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Chloroplast signaling within, between and beyond cells.

Bobik K, Burch-Smith TM - Front Plant Sci (2015)

Bottom Line: Another important role of the plastid we will discuss is the involvement of plastid signaling in biotic and abiotic stress that, in addition to influencing retrograde signaling, has direct effects on several cellular compartments including the cell wall.Thus, accumulating evidence highlights that chloroplasts, with their complex signaling pathways, provide a mechanism for exquisite regulation of plant development, metabolism and responses to the environment.As chloroplast processes are targeted for engineering for improved productivity the effect of such modifications on chloroplast signaling will have to be carefully considered in order to avoid unintended consequences on plant growth and development.

View Article: PubMed Central - PubMed

Affiliation: Department of Biochemistry, Cellular and Molecular Biology, University of Tennessee, Knoxville TN, USA.

ABSTRACT
The most conspicuous function of plastids is the oxygenic photosynthesis of chloroplasts, yet plastids are super-factories that produce a plethora of compounds that are indispensable for proper plant physiology and development. Given their origins as free-living prokaryotes, it is not surprising that plastids possess their own genomes whose expression is essential to plastid function. This semi-autonomous character of plastids requires the existence of sophisticated regulatory mechanisms that provide reliable communication between them and other cellular compartments. Such intracellular signaling is necessary for coordinating whole-cell responses to constantly varying environmental cues and cellular metabolic needs. This is achieved by plastids acting as receivers and transmitters of specific signals that coordinate expression of the nuclear and plastid genomes according to particular needs. In this review we will consider the so-called retrograde signaling occurring between plastids and nuclei, and between plastids and other organelles. Another important role of the plastid we will discuss is the involvement of plastid signaling in biotic and abiotic stress that, in addition to influencing retrograde signaling, has direct effects on several cellular compartments including the cell wall. We will also review recent evidence pointing to an intriguing function of chloroplasts in regulating intercellular symplasmic transport. Finally, we consider an intriguing yet less widely known aspect of plant biology, chloroplast signaling from the perspective of the entire plant. Thus, accumulating evidence highlights that chloroplasts, with their complex signaling pathways, provide a mechanism for exquisite regulation of plant development, metabolism and responses to the environment. As chloroplast processes are targeted for engineering for improved productivity the effect of such modifications on chloroplast signaling will have to be carefully considered in order to avoid unintended consequences on plant growth and development.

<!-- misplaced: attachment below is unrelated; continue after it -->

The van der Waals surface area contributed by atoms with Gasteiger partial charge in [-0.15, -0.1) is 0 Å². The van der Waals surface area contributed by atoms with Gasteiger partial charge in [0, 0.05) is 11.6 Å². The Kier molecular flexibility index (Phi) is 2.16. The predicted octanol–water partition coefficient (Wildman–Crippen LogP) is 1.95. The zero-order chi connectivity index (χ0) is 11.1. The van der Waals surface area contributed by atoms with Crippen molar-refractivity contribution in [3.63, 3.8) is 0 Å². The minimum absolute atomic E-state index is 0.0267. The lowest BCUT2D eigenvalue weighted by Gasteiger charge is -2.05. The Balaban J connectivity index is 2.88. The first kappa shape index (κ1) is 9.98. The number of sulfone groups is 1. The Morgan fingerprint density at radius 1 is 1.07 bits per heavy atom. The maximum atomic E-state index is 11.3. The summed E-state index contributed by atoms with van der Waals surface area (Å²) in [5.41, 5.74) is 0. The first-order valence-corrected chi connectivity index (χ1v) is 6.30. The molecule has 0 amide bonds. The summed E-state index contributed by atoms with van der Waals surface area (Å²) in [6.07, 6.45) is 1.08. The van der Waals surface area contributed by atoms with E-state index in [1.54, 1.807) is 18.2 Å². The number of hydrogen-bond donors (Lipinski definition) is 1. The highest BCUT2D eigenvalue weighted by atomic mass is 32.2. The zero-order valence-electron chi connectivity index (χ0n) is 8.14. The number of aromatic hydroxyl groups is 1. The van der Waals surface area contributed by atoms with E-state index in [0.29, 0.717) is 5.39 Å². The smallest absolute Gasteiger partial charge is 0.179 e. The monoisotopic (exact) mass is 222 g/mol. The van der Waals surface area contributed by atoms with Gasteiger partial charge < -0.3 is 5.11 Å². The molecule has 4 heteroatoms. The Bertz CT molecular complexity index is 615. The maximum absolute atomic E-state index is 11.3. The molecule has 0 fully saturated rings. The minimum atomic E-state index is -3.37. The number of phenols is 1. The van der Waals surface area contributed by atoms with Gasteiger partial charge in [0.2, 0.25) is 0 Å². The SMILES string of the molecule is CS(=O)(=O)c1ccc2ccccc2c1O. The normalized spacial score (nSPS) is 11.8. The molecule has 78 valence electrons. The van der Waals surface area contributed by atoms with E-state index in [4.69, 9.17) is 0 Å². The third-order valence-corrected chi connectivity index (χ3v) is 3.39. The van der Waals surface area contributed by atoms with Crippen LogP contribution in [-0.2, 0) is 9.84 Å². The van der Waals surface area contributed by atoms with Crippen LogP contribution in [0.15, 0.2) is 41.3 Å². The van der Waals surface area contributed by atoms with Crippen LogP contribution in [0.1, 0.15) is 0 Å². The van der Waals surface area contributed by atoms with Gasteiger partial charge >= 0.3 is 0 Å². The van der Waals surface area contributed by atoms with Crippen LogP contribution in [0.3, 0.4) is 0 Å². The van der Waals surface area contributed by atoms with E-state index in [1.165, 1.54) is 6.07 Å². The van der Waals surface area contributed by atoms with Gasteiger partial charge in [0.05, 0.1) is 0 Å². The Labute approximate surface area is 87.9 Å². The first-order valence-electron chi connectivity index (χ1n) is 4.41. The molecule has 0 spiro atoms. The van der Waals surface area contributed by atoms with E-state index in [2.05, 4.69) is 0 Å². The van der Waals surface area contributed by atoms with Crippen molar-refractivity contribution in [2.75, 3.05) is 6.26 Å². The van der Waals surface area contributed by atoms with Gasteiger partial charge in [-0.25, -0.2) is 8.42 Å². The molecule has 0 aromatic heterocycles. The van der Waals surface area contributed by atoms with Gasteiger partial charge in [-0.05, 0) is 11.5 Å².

No MeSH data available.


Related in: MedlinePlus

Chloroplast behavior during defense. (A) Stromules (arrows) are observed intermittently from chloroplasts in the epidermis of Nicotiana benthamiana leaves. (B) Upon infection with Tobacco mosaic virus, chloroplasts cluster around the nucleus (asterisk), and stromule formation is induced (arrow). The chloroplasts shown are expressing NRIP1-CFP (Caplan et al., 2008, 2015). Note the NRIP1-CFP signal detected in the nucleus in TMV-infected chloroplasts, indicative of the translocation of NRIP1 from the chloroplasts to the nucleus. Images were collected on a Zeiss LSM 710 confocal laser scanning microscope and single focal plane images are shown. Scale bar is 10 μm.
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Figure 5: Chloroplast behavior during defense. (A) Stromules (arrows) are observed intermittently from chloroplasts in the epidermis of Nicotiana benthamiana leaves. (B) Upon infection with Tobacco mosaic virus, chloroplasts cluster around the nucleus (asterisk), and stromule formation is induced (arrow). The chloroplasts shown are expressing NRIP1-CFP (Caplan et al., 2008, 2015). Note the NRIP1-CFP signal detected in the nucleus in TMV-infected chloroplasts, indicative of the translocation of NRIP1 from the chloroplasts to the nucleus. Images were collected on a Zeiss LSM 710 confocal laser scanning microscope and single focal plane images are shown. Scale bar is 10 μm.